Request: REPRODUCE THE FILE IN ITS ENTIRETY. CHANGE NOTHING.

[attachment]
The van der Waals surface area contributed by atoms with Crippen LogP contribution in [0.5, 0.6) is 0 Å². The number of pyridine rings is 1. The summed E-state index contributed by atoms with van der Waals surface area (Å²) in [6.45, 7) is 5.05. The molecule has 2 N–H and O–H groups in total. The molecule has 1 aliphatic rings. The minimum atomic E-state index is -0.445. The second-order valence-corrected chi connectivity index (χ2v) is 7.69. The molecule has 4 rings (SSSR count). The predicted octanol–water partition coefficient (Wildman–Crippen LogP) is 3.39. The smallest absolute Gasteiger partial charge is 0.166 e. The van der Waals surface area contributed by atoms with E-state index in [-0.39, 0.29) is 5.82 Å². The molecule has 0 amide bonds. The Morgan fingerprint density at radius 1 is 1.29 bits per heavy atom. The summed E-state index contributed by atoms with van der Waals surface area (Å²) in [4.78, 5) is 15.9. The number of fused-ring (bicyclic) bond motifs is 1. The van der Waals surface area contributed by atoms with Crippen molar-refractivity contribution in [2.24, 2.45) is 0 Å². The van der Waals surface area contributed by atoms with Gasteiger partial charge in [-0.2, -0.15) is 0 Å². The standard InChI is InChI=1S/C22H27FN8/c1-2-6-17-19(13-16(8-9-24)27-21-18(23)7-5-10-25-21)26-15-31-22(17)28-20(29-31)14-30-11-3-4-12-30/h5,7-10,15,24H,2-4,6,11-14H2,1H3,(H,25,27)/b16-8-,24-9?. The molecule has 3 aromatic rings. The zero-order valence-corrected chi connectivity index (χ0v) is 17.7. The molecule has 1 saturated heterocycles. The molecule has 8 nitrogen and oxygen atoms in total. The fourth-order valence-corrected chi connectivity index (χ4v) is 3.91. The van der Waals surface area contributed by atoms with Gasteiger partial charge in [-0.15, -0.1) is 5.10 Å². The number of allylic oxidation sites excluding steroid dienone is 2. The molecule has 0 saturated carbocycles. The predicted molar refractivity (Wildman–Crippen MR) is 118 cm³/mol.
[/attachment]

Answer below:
The van der Waals surface area contributed by atoms with Crippen LogP contribution in [0.5, 0.6) is 0 Å². The number of pyridine rings is 1. The summed E-state index contributed by atoms with van der Waals surface area (Å²) in [6.45, 7) is 5.05. The molecule has 2 N–H and O–H groups in total. The molecule has 1 aliphatic rings. The minimum atomic E-state index is -0.445. The second-order valence-corrected chi connectivity index (χ2v) is 7.69. The molecule has 4 rings (SSSR count). The predicted octanol–water partition coefficient (Wildman–Crippen LogP) is 3.39. The smallest absolute Gasteiger partial charge is 0.166 e. The van der Waals surface area contributed by atoms with E-state index in [-0.39, 0.29) is 5.82 Å². The molecule has 0 amide bonds. The Morgan fingerprint density at radius 1 is 1.29 bits per heavy atom. The summed E-state index contributed by atoms with van der Waals surface area (Å²) in [4.78, 5) is 15.9. The number of fused-ring (bicyclic) bond motifs is 1. The van der Waals surface area contributed by atoms with Crippen molar-refractivity contribution in [2.24, 2.45) is 0 Å². The van der Waals surface area contributed by atoms with Gasteiger partial charge in [-0.2, -0.15) is 0 Å². The standard InChI is InChI=1S/C22H27FN8/c1-2-6-17-19(13-16(8-9-24)27-21-18(23)7-5-10-25-21)26-15-31-22(17)28-20(29-31)14-30-11-3-4-12-30/h5,7-10,15,24H,2-4,6,11-14H2,1H3,(H,25,27)/b16-8-,24-9?. The molecule has 3 aromatic rings. The zero-order valence-corrected chi connectivity index (χ0v) is 17.7. The molecule has 1 saturated heterocycles. The molecule has 8 nitrogen and oxygen atoms in total. The fourth-order valence-corrected chi connectivity index (χ4v) is 3.91. The van der Waals surface area contributed by atoms with Gasteiger partial charge in [-0.15, -0.1) is 5.10 Å². The number of allylic oxidation sites excluding steroid dienone is 2. The molecule has 0 saturated carbocycles. The predicted molar refractivity (Wildman–Crippen MR) is 118 cm³/mol.